I can vividly recall my childhood visits to my grandparent’s house in the small coastal town of Sea Girt, New Jersey. We’d arrive to the aroma of her homemade clam chowder simmering along with the hint of sweet vanilla lingering in the air as her creamy cheesecake cooled in the counter. There was art everywhere – on walls and tabletops – and especially in my grandfather’s commercial art studio, which always beckoned exploration. I would sit at his special drawing table perusing the rainbows of pastel sticks, the special eraser putty, foreign art tools and his practice sketches of faces and figures. There was always classical music playing on the stereo or, on occasion, a mini “concert” put on by my grandmother, who was a concert pianist. They were well traveled and they embraced many different cultures and things. It was cultural injection in so many ways. But there is one other thing I distinctly remember about them, and that’s the way they incessantly bickered.
My grandfather would say that he was “right/wrong” all of the time. By this he meant he could never be right in the eyes of his wife and, no matter what he chose to do or say, it was going to be wrong. My grandmother felt the same about him. Both always wanted to be right. As a child, I remember the heated disagreements that ensued over some very tasty meals. By the time we got to dessert, my neck hurt because it felt like I had watched a tennis match. Luckily, their love and humor (my grandfather was a major joker) carried them through a lifetime of love, marriage, and bickering. But in some relationships, bickering and the need to be right can be destructive and erosive.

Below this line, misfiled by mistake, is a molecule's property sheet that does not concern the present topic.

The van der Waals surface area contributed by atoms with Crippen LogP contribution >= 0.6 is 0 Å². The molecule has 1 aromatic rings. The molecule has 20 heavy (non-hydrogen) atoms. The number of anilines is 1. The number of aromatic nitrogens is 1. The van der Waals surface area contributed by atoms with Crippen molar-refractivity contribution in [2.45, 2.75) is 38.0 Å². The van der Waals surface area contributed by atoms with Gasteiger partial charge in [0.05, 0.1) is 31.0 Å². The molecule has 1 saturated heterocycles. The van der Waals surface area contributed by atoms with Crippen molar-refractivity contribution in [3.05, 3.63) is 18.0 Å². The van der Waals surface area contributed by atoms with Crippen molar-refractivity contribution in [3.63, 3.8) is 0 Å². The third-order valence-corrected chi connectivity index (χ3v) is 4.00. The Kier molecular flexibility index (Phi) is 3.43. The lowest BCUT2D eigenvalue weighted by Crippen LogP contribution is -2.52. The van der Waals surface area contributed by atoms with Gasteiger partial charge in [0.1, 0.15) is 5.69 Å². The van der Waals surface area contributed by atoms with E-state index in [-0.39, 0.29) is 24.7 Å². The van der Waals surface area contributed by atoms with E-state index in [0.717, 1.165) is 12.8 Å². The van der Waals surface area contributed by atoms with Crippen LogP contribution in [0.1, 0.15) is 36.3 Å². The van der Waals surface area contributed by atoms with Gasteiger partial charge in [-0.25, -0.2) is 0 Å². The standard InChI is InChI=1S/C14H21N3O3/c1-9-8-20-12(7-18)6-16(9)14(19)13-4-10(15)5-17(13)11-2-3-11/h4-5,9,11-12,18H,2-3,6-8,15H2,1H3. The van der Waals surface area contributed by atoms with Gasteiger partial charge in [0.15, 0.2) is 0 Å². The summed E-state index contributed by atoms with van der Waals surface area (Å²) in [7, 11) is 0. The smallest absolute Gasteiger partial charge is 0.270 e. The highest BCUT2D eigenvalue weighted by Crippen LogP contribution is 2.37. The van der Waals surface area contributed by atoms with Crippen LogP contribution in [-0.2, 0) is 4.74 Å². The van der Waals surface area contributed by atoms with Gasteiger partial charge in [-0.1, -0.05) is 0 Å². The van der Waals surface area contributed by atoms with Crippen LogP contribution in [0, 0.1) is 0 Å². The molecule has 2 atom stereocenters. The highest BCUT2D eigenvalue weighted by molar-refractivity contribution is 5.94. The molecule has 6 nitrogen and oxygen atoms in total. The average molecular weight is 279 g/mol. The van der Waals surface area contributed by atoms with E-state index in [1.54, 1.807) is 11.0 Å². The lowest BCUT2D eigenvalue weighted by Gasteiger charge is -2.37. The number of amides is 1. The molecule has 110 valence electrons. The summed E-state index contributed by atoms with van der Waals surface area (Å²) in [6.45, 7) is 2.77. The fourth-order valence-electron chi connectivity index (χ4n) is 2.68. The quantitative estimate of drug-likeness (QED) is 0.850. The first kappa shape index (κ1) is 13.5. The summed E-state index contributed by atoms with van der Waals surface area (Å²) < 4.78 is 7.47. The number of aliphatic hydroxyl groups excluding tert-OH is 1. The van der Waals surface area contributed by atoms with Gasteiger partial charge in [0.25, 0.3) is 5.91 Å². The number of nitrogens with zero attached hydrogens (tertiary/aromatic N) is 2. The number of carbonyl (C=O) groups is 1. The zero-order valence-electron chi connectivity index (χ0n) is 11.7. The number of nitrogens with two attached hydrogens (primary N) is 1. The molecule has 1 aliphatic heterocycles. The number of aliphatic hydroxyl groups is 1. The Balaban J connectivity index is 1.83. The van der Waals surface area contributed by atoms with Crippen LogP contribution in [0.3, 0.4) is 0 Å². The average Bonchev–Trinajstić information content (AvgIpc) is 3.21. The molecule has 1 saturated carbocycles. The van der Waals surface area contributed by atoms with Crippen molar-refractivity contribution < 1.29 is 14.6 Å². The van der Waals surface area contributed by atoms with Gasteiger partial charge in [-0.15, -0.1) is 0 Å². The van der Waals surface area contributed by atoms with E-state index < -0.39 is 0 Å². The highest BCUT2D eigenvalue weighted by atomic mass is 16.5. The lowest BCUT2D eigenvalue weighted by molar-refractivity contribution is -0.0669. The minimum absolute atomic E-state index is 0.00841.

Why is it that we always want to be right? I don’t know about you, but I catch myself all the time going one last round with my husband on a topic, trying to convince him that I was the “right” one. Our egos get in the way most of the time. I have found that the key lies in self-awareness. I can catch myself now, when I stop and take inventory, of why I am doing what I’m doing or saying what I’m saying. Often, it’s our way of feeling better about ourselves – for bad choices, unkind words, or actions. In all honesty, when I’m fighting the good fight to be right, I’m usually trying to justify actions or words I have regret for. Instead of fighting and trying to right my wrong with my argument, I would be better off (and so would the relationship) with a simple apology or admission of wrongdoing.
Another thing that I have learned in my long-term marriage, and in working with other couples during therapy, is that you both can be right. Sure, lots of decisions or actions are black and white, but there are tons of gray areas and times where, if you listen and stop trying to be right, your partner may have a point to consider or a new perspective that you hadn’t thought of. Listen to one another. Honor each other’s opinions. Respect your differences and seek a middle ground. No one person has to be right.
Most of the time, when I have had some distance from a point of contention, I cannot fathom why I had such an issue with something in the first place. Was it really important that he didn’t tell me about an event and claimed he did? Was it really life shattering that I let the kids do something he didn’t approve of? If we invested less effort in fighting to be right, and more into seeing our partner’s perspective or analyzing our own motives first, relationships would be more peaceful.
Back to my grandparents… I don’t know how they did it… bickering all those years and remaining happily married and in love. Maybe it’s because sometimes my grandfather would just wink at us, muttering under his breath (out of her earshot) that he was the victor. Or maybe because he often uttered those magic words that we all love to hear. “Yes, Dear.”